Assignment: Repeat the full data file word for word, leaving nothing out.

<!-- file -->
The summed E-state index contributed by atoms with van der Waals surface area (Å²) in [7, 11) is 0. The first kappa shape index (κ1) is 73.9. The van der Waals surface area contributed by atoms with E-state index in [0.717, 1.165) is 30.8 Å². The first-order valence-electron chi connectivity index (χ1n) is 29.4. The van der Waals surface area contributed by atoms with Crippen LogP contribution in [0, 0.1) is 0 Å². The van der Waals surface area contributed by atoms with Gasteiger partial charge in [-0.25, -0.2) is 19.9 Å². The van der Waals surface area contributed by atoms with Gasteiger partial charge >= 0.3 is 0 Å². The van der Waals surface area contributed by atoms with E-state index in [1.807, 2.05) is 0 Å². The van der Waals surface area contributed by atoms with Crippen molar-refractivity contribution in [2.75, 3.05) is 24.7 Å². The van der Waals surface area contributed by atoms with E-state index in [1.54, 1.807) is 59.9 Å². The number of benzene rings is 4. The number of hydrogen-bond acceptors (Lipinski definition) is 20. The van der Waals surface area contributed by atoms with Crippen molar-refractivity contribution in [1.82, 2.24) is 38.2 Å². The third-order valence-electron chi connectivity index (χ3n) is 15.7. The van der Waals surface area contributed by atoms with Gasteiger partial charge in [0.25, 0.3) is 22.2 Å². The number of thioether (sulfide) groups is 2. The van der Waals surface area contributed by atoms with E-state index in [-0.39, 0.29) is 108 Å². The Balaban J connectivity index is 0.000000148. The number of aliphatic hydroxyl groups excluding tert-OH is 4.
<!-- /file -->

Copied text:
The summed E-state index contributed by atoms with van der Waals surface area (Å²) in [7, 11) is 0. The first kappa shape index (κ1) is 73.9. The van der Waals surface area contributed by atoms with E-state index in [0.717, 1.165) is 30.8 Å². The first-order valence-electron chi connectivity index (χ1n) is 29.4. The van der Waals surface area contributed by atoms with Crippen LogP contribution in [0, 0.1) is 0 Å². The van der Waals surface area contributed by atoms with Gasteiger partial charge in [-0.25, -0.2) is 19.9 Å². The van der Waals surface area contributed by atoms with Gasteiger partial charge >= 0.3 is 0 Å². The van der Waals surface area contributed by atoms with E-state index in [1.807, 2.05) is 0 Å². The van der Waals surface area contributed by atoms with Crippen molar-refractivity contribution in [2.75, 3.05) is 24.7 Å². The van der Waals surface area contributed by atoms with E-state index in [1.54, 1.807) is 59.9 Å². The number of benzene rings is 4. The number of hydrogen-bond acceptors (Lipinski definition) is 20. The van der Waals surface area contributed by atoms with Crippen molar-refractivity contribution in [1.82, 2.24) is 38.2 Å². The third-order valence-electron chi connectivity index (χ3n) is 15.7. The van der Waals surface area contributed by atoms with Gasteiger partial charge in [0.25, 0.3) is 22.2 Å². The number of thioether (sulfide) groups is 2. The van der Waals surface area contributed by atoms with E-state index in [-0.39, 0.29) is 108 Å². The Balaban J connectivity index is 0.000000148. The number of aliphatic hydroxyl groups excluding tert-OH is 4.